7. What is the proper capital treatment for FHA Title I loans?
FHA Title I loans are secured by junior liens and are insured by the FHA at either a portfolio level or on an individual loan basis.  The type of insurance provided by the FHA depends on the type, characteristics, and origination date of the loan.

FHA Title I loans that are insured on an individual loan basis should receive a 20 percent risk weight for the portion of the loan that is conditionally guaranteed by FHA, typically 90 percent of the outstanding loan balance, as set forth in section 32(a)(1)(ii) of the regulatory capital rule. The remaining, uninsured portion of the loan should be treated as a junior lien residential mortgage exposure for purposes of section 32(g)(2) of the regulatory capital rule.

FHA Title I loans that have portfolio insurance are considered to be securitization exposures because only a portion of the portfolio is covered by insurance and should be risk weighted according to the applicable securitization framework, as set forth in section 41(b) of the regulatory capital rule.  Banking organizations also have the option to hold regulatory capital against the underlying exposures as if they are not a tranched guarantee.  If this option is selected, these exposures should be treated as junior lien residential mortgage exposures.

8. For purposes of the regulatory capital rule’s definition of a statutory multifamily loan, can a multifamily mortgage receive a 50 percent risk weight during an interest-only period when no principal is due to be paid?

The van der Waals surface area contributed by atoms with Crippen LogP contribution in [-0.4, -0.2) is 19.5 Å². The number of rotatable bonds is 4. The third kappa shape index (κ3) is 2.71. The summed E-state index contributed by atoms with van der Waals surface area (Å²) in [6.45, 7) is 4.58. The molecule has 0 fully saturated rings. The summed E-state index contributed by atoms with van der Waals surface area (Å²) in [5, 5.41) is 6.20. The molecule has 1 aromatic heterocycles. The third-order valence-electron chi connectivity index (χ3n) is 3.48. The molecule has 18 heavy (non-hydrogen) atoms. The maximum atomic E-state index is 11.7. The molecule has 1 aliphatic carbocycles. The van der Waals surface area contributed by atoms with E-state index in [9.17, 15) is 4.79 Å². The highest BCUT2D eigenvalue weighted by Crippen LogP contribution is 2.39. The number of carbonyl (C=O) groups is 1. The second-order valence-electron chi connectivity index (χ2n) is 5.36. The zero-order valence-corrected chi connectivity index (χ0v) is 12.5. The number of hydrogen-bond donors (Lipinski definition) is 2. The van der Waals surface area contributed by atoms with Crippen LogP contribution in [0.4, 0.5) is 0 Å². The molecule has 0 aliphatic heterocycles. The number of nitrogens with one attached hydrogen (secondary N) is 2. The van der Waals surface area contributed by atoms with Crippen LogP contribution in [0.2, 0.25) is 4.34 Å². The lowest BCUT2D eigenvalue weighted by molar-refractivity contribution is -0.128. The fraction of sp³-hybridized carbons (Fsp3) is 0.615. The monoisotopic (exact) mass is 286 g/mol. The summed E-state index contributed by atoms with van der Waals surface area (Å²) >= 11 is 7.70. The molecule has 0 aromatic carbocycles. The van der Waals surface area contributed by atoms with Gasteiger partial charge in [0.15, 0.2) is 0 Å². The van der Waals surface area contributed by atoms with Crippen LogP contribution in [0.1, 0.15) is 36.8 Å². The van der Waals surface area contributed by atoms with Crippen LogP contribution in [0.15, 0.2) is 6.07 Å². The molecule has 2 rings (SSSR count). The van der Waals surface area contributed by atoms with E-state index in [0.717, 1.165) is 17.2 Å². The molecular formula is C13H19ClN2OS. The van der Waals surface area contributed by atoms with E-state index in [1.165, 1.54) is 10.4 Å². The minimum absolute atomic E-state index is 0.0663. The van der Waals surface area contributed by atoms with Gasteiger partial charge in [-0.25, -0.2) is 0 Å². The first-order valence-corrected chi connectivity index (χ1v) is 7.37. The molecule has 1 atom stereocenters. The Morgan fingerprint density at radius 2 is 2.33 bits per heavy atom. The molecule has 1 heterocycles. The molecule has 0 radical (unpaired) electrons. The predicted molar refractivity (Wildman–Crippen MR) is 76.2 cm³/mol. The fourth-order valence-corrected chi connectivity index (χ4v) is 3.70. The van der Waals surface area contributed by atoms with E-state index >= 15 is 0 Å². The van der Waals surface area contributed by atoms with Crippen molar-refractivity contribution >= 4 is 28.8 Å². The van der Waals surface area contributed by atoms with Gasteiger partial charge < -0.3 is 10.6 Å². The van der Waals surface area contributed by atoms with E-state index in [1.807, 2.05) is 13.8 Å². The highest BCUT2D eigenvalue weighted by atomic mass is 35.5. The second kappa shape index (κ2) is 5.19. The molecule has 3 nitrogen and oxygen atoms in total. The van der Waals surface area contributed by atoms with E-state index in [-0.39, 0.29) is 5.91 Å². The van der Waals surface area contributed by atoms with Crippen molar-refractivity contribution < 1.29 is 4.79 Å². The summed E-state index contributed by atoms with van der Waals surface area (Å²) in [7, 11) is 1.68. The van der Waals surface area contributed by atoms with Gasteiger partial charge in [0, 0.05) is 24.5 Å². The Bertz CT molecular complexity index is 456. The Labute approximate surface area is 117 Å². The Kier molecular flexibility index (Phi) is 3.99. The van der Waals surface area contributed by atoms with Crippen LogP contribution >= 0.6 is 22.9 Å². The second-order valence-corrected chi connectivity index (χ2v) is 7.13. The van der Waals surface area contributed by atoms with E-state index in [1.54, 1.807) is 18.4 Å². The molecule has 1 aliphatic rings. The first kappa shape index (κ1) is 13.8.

Generally, statutory multifamily loans receive a 100 percent risk weight in the first year after origination.  If the loan meets all the criteria in the statutory multifamily loan definition set forth in section 2 of the regulatory capital rule, including the timely payment of principal and interest in accordance with the terms of the loan for at least one year and the debt service coverage ratio criteria, the loan will receive a 50 percent risk weight in year two, as set forth in section 32(i) of the regulatory capital rule.  For statutory multifamily mortgages with an interest-only period, there are no principal payments due during this period.  Therefore, as long as the interest payments are made on a timely basis in accordance with the terms of the loan during year one, the requirement for timely payment is effectively met and the multifamily loan would be eligible to receive a 50 percent risk weight beginning in year two.  In addition, the debt service coverage ratio should be calculated using the amortizing payment (principal and interest) that will occur under the terms of the loan.  In the case of an adjustable loan, the amortizing payment is based on the fully indexed rate. 

An interest-only loan that does not meet the other criteria in the definition of a statutory multifamily loan would generally continue to receive a 100 percent risk weight.

9. For a residential mortgage loan that is not in default, and otherwise meets all the lending requirements for a 50 percent risk weight, what would be the appropriate risk weight for this loan after the banking organization lowers the interest rate for the sole purpose of keeping the borrower as a customer?  
Under section 32(g) of the regulatory capital rule, a residential mortgage exposure may be assigned to the 50 percent risk-weight category only if it is not restructured or modified.  Lowering the interest rate without any additional underwriting or documentation would constitute a loan modification and would subject the mortgage to a 100 percent risk weight.  To continue receiving the preferential 50 percent risk weight, the banking organization would need to perform additional underwriting on the loan to the extent required for the banking organization to ensure that the credit quality of the borrower has not deteriorated.  Moreover, in cases where the interest rate change is to prevent any type of payment increase or other change in terms (for example, from the end of a temporary fixed rate to a scheduled floating rate, from interest-only to amortizing payments, or to address an upcoming balloon payment), then the banking organization would need to fully re-underwrite the loan to maintain the 50 percent risk weight.